Desiree, you are doing such a great job. How can a senior citizen get involved on a part time basis? Love, Dad

Desiree Sayle
Hi Dad. Seniors are among the Nationís most valuable volunteers because they bring their life experiences to their volunteer service. Last year there were over 500,000 SeniorCorps volunteers additionally, seniors serve in the Peace Corps and in AmericCorp*VISTA. In addition to these national volunteer opportunities, many local organizations are looking for talent and flexible time. Check out our website at www.usafreedomcorps.gov for more information or call me tonight at home.

Stacy, from Norman, Oklahoma writes:
How involved does the President actually get with freedom corps? Not to be skeptical, but I haven't seen much involvement.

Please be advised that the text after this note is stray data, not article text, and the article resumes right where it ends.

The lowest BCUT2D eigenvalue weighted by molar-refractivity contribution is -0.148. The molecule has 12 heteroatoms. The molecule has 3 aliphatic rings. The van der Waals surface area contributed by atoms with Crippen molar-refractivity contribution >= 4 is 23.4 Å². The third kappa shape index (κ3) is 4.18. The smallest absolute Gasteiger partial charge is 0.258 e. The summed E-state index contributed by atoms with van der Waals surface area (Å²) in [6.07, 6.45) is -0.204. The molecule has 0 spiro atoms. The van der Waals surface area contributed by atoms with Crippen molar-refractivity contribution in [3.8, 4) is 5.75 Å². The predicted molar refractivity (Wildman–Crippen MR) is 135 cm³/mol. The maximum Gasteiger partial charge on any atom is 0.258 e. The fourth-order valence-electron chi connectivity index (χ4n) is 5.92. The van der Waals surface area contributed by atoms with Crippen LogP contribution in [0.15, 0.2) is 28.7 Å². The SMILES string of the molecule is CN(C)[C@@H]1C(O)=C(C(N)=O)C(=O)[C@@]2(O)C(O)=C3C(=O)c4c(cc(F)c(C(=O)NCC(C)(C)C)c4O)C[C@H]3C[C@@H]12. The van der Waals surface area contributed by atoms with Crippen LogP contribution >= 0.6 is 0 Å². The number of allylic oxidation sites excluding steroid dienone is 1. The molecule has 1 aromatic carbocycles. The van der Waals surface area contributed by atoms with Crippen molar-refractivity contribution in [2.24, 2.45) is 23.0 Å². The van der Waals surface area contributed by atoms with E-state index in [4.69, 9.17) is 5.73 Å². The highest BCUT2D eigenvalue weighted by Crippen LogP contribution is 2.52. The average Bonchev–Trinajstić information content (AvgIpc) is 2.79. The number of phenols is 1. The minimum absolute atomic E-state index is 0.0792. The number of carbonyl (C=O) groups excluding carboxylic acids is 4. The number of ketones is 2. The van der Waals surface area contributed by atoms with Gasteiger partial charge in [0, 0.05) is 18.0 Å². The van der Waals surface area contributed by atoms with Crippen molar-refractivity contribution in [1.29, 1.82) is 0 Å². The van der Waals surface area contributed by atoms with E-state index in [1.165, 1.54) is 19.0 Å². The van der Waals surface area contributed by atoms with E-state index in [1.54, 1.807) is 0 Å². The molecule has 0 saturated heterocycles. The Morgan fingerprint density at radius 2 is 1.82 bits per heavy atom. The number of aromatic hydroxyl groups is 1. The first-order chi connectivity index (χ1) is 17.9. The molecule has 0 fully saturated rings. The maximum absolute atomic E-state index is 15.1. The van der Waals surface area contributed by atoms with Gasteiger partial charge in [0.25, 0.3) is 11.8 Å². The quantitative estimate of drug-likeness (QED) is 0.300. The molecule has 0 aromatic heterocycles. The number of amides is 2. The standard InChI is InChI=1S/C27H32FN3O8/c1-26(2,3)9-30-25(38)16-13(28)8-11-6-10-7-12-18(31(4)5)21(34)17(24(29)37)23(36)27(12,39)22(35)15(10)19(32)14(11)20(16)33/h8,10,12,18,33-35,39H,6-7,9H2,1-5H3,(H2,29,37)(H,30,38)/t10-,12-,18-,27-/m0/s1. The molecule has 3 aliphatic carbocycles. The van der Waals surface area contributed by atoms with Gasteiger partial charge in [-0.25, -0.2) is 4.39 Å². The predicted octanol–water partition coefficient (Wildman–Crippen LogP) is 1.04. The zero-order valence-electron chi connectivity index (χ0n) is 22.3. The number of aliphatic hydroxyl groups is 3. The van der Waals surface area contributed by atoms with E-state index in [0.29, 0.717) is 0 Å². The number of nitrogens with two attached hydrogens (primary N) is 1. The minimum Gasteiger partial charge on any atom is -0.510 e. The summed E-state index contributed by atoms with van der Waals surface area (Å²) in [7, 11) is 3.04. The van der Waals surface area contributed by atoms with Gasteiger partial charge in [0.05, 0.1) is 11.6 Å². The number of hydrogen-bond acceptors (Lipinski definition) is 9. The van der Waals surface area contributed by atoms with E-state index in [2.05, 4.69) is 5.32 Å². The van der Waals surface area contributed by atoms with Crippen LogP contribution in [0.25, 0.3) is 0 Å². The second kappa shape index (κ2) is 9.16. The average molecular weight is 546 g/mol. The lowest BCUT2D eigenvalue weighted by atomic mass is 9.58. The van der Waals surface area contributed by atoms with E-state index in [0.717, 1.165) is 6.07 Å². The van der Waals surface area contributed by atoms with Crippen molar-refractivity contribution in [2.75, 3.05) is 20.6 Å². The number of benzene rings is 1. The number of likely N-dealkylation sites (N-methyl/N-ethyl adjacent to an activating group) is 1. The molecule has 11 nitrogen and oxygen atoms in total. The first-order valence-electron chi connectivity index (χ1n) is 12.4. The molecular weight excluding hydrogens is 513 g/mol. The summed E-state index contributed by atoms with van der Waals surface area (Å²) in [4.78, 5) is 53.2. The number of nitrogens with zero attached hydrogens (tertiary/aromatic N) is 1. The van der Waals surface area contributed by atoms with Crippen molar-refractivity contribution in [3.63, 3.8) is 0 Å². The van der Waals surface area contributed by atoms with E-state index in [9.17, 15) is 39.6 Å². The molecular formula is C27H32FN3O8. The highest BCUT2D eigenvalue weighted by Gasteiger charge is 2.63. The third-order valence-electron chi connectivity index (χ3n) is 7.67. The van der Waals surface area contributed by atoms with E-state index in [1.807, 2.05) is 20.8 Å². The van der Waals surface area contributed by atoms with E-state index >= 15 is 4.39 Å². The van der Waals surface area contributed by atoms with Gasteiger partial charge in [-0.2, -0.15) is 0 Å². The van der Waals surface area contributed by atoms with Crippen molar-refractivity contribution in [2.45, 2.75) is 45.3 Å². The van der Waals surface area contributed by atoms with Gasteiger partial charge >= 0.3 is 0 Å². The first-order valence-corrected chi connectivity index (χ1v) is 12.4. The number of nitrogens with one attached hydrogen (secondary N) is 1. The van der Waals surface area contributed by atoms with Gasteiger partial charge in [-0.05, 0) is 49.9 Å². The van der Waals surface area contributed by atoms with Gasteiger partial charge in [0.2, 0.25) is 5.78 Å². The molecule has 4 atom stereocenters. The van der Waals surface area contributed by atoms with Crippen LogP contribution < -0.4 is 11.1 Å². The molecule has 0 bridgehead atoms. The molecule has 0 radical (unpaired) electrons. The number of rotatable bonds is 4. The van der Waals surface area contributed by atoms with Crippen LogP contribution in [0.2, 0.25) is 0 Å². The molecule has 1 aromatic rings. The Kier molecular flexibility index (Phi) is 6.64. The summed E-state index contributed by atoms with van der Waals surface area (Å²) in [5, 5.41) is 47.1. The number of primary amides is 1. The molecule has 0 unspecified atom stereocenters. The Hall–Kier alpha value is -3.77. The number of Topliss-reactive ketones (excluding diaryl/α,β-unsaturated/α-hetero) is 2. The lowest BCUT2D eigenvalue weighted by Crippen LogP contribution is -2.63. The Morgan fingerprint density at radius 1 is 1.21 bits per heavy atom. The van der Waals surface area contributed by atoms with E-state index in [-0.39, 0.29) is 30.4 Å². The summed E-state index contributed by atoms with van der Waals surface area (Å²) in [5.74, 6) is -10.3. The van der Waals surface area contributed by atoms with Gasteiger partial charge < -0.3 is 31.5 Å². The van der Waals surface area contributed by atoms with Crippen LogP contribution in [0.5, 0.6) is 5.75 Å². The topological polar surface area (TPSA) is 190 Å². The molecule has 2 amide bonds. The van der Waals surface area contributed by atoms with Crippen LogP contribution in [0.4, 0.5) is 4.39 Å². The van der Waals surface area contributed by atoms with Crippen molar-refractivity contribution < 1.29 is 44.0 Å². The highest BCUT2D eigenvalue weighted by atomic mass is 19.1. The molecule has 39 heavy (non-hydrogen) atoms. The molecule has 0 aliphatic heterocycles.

Desiree Sayle
He is very involved. As an example, every time he travels outside the Washington, D.C. area, President Bush meets with a USA Freedom Corps greeter, an individual who has demonstrated exemplary volunteer service in their community. President Bush has met with over 270 volunteers since the inception of USA Freedom Corps. Additionally, the President thanks the greeter for their service to America in almost every speech.Visit our website for information about our greeters and the Presidentís involvement with our office.

Ed, from Dallas, Texas writes: